In Process with CDF Lab Artist Ginger Krebs

The Chicago Dancemakers Forum (CDF) Lab Artist grant is a coveted prize for any choreographer, yielding some of Chicago’s best works. Since its inception in 2003, the organization lead by Ginger Farley has sponsored nearly 50 artists, each given a significant chunk of change to produce one work.

Over the years, artists have allocated their grants in different ways. Some invest in production, knowing that they might never see this kind of money again for one dance. Others invest in people, be that dancers or collaborators in other media, or in upgraded rehearsal or performance space. In any case, a CDF grant is an opportunity to let your imagination run a little bit wild, unencumbered by the cost of things (although, 15 grand can go pretty quickly).

Not unlike Goldilocks finding her way among choices in porridge, some catch a CDF grant too early in their careers – some too late. But sometimes, the Lab artists are awarded the grant at just the right time, and from my point of view, that appears to be the case for Ginger Krebs.

Photo credit: William Frederking
(Front to back) Elise Cowin, Sabrina Baranda, and Joanna Furnans in ‘Buffer Overrun’ | Photo credit: William Frederking

I caught an open rehearsal of Krebs’ work-in-progress Buffer Overrun a couple months ago at the Cultural Center, and didn’t immediately recognize the work as hers. Previous experiences with Krebs, who draws influence from performance art and Butoh, have been chaotic and ridiculous (these are compliments); Buffer Overrun, in contrast, is wonderfully restrained, and a really satisfying experience. In its current iteration, dancers Sabrina Baranda, Elise Cowin, Joanna Furnans and Mary Wu take the audience on a journey of tight mathematical flocking patterns and carefully composed gestures in canon. The work is treated with a delicate hand, and the patience of Rosas danst Rosas.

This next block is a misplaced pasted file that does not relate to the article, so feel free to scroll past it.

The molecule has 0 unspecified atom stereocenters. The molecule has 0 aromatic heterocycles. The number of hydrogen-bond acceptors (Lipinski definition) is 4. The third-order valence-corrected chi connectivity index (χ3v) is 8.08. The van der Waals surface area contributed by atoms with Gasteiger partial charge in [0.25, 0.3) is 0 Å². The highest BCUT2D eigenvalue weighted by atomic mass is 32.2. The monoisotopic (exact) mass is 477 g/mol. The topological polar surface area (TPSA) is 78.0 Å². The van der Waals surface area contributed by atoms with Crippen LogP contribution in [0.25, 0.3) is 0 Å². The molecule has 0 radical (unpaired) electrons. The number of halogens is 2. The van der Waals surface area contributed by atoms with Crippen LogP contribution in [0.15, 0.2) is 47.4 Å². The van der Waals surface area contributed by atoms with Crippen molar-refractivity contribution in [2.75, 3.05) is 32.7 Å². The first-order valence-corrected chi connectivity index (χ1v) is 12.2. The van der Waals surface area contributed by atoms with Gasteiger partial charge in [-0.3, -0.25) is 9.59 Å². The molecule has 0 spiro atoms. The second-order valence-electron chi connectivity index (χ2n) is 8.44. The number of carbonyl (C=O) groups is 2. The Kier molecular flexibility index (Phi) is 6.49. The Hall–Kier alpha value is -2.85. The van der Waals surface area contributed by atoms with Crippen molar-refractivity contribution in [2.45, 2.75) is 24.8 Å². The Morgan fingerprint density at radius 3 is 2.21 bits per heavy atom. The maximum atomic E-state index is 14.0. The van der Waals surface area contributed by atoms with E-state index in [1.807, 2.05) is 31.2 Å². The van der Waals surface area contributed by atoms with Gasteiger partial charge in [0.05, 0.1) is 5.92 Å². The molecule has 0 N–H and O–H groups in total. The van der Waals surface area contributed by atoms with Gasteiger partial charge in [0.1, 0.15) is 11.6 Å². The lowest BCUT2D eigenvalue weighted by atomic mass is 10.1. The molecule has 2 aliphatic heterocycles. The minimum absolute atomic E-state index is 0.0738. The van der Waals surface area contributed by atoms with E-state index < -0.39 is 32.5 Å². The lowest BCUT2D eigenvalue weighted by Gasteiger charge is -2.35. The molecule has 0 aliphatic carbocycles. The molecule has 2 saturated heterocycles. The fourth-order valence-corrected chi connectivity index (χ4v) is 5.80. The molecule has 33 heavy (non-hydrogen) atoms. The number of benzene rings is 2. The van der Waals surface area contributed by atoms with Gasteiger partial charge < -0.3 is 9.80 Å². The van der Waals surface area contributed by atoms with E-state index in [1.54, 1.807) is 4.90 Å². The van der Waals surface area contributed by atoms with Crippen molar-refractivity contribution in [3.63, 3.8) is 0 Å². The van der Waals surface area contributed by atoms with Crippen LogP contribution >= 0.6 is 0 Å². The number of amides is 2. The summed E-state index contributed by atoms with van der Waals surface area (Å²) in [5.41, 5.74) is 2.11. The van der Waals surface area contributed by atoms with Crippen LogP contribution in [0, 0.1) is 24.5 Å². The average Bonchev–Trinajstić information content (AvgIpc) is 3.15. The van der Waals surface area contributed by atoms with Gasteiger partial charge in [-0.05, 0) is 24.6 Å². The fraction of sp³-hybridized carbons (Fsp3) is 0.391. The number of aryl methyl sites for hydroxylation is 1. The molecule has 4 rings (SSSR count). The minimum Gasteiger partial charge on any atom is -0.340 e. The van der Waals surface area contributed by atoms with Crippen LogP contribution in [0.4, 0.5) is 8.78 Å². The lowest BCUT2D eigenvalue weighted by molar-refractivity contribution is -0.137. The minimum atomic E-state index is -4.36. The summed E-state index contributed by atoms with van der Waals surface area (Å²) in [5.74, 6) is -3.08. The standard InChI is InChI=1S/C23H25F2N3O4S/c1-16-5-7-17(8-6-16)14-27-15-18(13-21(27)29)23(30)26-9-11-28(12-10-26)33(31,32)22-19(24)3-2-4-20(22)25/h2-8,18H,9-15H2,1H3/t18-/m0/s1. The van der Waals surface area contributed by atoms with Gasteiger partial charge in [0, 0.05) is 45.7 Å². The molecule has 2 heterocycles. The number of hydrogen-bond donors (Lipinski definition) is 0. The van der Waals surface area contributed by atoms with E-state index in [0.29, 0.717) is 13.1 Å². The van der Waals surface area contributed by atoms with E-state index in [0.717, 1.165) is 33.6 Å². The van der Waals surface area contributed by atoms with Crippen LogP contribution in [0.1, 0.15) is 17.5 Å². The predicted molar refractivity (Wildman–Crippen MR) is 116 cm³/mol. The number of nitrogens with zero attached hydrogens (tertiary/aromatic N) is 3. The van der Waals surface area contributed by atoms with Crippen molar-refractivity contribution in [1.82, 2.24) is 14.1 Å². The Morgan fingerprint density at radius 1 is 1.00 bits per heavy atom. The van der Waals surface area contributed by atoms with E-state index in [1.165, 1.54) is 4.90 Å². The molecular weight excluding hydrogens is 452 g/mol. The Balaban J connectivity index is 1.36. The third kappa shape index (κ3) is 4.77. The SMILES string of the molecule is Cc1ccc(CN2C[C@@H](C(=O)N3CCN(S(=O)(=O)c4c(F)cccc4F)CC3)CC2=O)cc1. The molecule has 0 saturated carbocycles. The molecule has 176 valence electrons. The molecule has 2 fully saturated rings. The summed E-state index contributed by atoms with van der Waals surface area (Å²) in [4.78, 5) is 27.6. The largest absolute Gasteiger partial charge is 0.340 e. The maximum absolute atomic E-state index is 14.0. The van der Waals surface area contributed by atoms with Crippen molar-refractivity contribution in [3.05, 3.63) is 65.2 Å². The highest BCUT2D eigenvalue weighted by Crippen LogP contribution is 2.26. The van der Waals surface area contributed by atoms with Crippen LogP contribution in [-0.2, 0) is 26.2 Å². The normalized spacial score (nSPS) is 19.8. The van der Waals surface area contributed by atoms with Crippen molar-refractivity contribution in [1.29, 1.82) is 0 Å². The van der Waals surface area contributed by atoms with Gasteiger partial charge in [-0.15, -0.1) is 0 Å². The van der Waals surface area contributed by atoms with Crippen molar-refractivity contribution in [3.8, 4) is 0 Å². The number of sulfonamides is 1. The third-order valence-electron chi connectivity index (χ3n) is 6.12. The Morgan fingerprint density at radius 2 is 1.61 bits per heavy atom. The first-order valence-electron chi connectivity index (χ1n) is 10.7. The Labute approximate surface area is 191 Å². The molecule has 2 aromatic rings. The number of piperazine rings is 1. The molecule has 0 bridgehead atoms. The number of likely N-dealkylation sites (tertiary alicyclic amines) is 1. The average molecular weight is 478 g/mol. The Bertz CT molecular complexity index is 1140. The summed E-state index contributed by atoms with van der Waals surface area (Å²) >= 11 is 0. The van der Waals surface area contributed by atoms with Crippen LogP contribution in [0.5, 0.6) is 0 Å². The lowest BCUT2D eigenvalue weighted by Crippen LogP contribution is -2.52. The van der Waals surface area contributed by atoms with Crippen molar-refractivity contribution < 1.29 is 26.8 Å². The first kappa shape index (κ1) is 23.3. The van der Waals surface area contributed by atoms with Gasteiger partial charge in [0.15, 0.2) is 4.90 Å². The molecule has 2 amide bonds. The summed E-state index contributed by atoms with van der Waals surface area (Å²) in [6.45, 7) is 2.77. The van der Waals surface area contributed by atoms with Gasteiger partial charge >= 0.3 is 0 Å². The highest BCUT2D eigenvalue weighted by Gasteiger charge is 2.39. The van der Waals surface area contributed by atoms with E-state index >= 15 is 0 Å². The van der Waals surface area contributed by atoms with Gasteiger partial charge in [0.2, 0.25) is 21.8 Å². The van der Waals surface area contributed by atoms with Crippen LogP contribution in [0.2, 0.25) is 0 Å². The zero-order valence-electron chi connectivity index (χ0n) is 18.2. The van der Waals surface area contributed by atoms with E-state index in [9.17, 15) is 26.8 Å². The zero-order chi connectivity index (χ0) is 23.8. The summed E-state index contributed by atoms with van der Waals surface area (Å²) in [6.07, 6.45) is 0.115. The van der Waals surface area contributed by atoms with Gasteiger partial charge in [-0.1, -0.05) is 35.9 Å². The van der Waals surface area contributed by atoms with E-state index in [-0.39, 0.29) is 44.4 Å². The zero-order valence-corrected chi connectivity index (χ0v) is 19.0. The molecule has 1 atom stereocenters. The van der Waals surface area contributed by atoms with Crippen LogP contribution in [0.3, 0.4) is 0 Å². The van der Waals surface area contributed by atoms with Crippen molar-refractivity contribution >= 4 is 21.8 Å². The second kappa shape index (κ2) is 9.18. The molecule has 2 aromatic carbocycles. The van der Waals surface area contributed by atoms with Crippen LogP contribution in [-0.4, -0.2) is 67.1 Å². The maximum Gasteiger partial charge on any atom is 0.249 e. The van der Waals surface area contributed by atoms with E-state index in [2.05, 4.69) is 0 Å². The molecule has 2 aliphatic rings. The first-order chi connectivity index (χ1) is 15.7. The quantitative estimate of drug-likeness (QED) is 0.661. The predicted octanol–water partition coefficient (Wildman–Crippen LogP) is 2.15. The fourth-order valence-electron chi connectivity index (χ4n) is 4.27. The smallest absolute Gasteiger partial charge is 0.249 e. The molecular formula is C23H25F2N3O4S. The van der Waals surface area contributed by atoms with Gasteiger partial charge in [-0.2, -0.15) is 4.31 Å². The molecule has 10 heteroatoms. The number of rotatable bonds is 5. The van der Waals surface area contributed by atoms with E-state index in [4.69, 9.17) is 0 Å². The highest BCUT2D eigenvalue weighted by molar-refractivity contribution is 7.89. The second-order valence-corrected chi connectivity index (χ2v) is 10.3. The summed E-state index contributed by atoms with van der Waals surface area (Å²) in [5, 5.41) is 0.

As Krebs continues to mold the piece over a long process period, production elements will include a raked stage built into the Storefront Theater and original sound produced live by Joseph Kramer.  “[The raked stage] makes the dancers’ connection to the ground feel ‘broken’ in a way that’s relevant to the themes and the degree of abstraction in the project, and it’s giving us a lot to experiment with re: gravity and spatial disorientation.We’ll experiment with tech and with different ‘landscape’ configurations for the piece that could support extended durations,” she said in an e-mail communication.

It remains to be seen what will happen to Buffer Overrun between now and its Feb. 4-6 premiere at the Storefront Theater. In the meantime, Krebs has opened her process to us through periodic work-in-progress open rehearsals. You can catch one TONIGHT, the first to happen on her tilted floor, at the Storefront Theater at 8:00pm. 


Buffer Overrun‘ asks how our perception of three-dimensional space may be shifting in response to visual technologies and the increasing ubiquity of speed.  Movement in the performance is destabilized by phase shifting, intermittent vision, slow motion, and by rolling stools that spin.  Loops recur in choreographies structured like code, in spiral patterns derived from optical illusions, and in the one-way communication characteristic of advertising and social media.  ‘Buffer Overrun’ probes the nature of information as a liquid and mobile force that seems to offer freedom from the “here and now” even as it erodes their importance.

Author: Lauren Warnecke

Lauren Warnecke is a reporter for NPR affiliate station WGLT and freelance arts and culture critic, primarily reviewing dance for the Chicago Tribune. Lauren enjoys cooking, cycling and attempting to grow things in her backyard. She lives in central Illinois.